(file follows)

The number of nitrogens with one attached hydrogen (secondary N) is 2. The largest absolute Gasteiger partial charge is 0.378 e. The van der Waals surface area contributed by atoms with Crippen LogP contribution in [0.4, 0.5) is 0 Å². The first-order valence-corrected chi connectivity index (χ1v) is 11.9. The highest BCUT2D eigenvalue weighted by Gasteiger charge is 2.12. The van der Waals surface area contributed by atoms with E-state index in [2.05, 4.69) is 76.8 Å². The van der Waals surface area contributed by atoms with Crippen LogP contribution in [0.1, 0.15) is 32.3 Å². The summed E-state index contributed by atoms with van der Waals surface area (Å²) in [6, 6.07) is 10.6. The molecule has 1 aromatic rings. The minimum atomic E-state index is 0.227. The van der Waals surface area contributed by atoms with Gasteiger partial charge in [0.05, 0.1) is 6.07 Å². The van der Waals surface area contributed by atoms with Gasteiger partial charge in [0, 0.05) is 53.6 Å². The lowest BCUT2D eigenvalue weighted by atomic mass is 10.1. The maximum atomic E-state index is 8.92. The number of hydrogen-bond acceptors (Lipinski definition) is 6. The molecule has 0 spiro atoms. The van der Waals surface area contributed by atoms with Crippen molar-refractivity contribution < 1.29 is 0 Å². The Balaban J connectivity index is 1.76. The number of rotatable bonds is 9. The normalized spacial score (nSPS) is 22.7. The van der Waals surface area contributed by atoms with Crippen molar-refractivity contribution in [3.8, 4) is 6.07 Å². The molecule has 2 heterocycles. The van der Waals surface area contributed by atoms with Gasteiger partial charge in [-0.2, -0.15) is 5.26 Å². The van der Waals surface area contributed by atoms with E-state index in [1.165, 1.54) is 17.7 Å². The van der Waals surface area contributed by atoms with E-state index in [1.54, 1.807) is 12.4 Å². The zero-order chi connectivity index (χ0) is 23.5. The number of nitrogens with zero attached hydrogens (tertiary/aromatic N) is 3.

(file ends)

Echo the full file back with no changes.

The number of nitrogens with one attached hydrogen (secondary N) is 2. The largest absolute Gasteiger partial charge is 0.378 e. The van der Waals surface area contributed by atoms with Crippen LogP contribution in [0.4, 0.5) is 0 Å². The first-order valence-corrected chi connectivity index (χ1v) is 11.9. The highest BCUT2D eigenvalue weighted by Gasteiger charge is 2.12. The van der Waals surface area contributed by atoms with E-state index in [2.05, 4.69) is 76.8 Å². The van der Waals surface area contributed by atoms with Crippen LogP contribution in [0.1, 0.15) is 32.3 Å². The summed E-state index contributed by atoms with van der Waals surface area (Å²) in [6, 6.07) is 10.6. The molecule has 1 aromatic rings. The minimum atomic E-state index is 0.227. The van der Waals surface area contributed by atoms with Gasteiger partial charge in [0.05, 0.1) is 6.07 Å². The van der Waals surface area contributed by atoms with Gasteiger partial charge in [0, 0.05) is 53.6 Å². The lowest BCUT2D eigenvalue weighted by atomic mass is 10.1. The maximum atomic E-state index is 8.92. The number of hydrogen-bond acceptors (Lipinski definition) is 6. The molecule has 0 spiro atoms. The van der Waals surface area contributed by atoms with Crippen molar-refractivity contribution < 1.29 is 0 Å². The Balaban J connectivity index is 1.76. The number of rotatable bonds is 9. The normalized spacial score (nSPS) is 22.7. The van der Waals surface area contributed by atoms with Crippen molar-refractivity contribution in [3.8, 4) is 6.07 Å². The molecule has 2 heterocycles. The van der Waals surface area contributed by atoms with Gasteiger partial charge in [-0.2, -0.15) is 5.26 Å². The van der Waals surface area contributed by atoms with E-state index in [1.165, 1.54) is 17.7 Å². The van der Waals surface area contributed by atoms with E-state index in [1.54, 1.807) is 12.4 Å². The zero-order chi connectivity index (χ0) is 23.5. The number of nitrogens with zero attached hydrogens (tertiary/aromatic N) is 3.